Circulation: 100,000
Date of Birth: 1992
Frequency: Monthly
Price: $5.95
Natural Habitat: On the lap of someone on the way to the Desert Festival, the annual music concert in Essakane, Mali

By Issa A. Mansaray


Global Rhythm sells itself as “the destination for world music,” and there is no doubt that it lives up to that billing. In no other magazine can you find such comprehensive coverage of the endless variety of musical sounds that can be heard all around our planet.
Perhaps you can find stories elsewhere about Nigerian king of Afrobeat Fela Kuti,  India’s Susheela Raman, Ireland’s Chieftans, or Corsica’s I Muvrini, but this monthly magazine is the only one that brings them all together in one place. And while you are reading about these musicians, you can listen to them too, because every issue contains a CD with tracks from that month’s featured artists.

The New York–based magazine got its start in the basement of a church in Cambridge, MA, in 1992. It now reaches about 100,000 readers.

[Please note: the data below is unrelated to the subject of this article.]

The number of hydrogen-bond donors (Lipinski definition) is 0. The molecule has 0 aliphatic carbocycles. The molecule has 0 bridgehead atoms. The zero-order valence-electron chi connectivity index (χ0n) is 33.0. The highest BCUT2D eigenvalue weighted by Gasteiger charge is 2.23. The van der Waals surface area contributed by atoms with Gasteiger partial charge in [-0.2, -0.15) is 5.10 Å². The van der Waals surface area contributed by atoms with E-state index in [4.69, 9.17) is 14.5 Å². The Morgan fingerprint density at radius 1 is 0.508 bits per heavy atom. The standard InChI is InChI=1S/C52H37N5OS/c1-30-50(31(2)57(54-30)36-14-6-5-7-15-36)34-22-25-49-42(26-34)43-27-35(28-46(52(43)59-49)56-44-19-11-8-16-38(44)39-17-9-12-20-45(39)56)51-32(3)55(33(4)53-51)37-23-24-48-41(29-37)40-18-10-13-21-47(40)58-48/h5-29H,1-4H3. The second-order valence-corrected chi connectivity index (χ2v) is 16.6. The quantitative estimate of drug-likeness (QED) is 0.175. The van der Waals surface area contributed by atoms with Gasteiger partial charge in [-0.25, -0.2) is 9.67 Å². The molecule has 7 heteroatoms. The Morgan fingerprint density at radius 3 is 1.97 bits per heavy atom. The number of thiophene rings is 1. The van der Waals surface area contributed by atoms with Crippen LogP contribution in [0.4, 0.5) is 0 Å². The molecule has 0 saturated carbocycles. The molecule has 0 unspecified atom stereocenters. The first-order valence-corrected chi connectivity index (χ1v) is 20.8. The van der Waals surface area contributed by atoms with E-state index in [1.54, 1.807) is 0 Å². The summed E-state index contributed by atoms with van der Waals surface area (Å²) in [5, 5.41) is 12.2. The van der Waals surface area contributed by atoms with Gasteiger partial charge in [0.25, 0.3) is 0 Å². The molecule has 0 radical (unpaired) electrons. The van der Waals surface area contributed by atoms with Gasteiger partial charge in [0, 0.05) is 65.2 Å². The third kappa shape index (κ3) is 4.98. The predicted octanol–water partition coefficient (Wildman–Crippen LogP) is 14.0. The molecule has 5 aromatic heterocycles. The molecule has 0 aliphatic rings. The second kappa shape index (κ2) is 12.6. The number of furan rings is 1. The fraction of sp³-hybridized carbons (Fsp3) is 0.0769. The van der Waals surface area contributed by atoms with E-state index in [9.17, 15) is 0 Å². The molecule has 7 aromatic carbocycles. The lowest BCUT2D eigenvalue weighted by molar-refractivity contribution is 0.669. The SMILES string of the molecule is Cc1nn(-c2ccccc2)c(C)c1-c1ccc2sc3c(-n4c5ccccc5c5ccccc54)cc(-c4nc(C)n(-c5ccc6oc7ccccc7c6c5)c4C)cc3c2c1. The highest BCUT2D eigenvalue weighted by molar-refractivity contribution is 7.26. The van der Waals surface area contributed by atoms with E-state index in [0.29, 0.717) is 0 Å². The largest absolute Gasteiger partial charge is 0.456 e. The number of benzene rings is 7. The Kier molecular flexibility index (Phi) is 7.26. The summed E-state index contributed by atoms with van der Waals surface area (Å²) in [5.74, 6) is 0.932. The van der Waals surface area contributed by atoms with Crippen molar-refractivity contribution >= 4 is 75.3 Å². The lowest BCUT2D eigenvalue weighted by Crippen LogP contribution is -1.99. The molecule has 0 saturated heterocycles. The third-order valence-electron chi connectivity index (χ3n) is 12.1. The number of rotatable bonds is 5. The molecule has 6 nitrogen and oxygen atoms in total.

An issue might include profiles of musical artists or pieces about struggling musicians; the political messages in the songs of the Refugee All Stars, who fled war-torn Sierra Leone; or the exploitation of African musicians by record company executives. It’s not easy to keep up with the constantly changing world music scene, but that is Global Rhythm’s mission. What’s happening now? Managing editor Phil Freeman says, “European music is making a comeback. Latin music, salsa, and merengue are being pushed aside in favor of Latin rock.”

But Global Rhythm is not just about music. The magazine’s global awareness also encompasses travel, food, books, dance, events, business, and lifestyle. In its fifty-four pages, amid the music coverage, you may find reviews of New York restaurants, advice on travel to La Paz, Bolivia (“a friendly, if manic, city for anyone who likes to try something a little bit off kilter”), information about the African-themed movie Blood Diamond, a look at the Burning Man art festival in the Black Rock Desert of Nevada, or a colorful photo-essay shot in some other part of the globe.

World music can come from anywhere and mean almost anything. “The issue of authenticity is what every editor fights with,” says Tad Hendrickson, Global Rhythm’s editor. Every month he has to decide not only what’s new, but also what’s real, what’s authentic. By enclosing the CD, he gives you the opportunity to judge for yourself.


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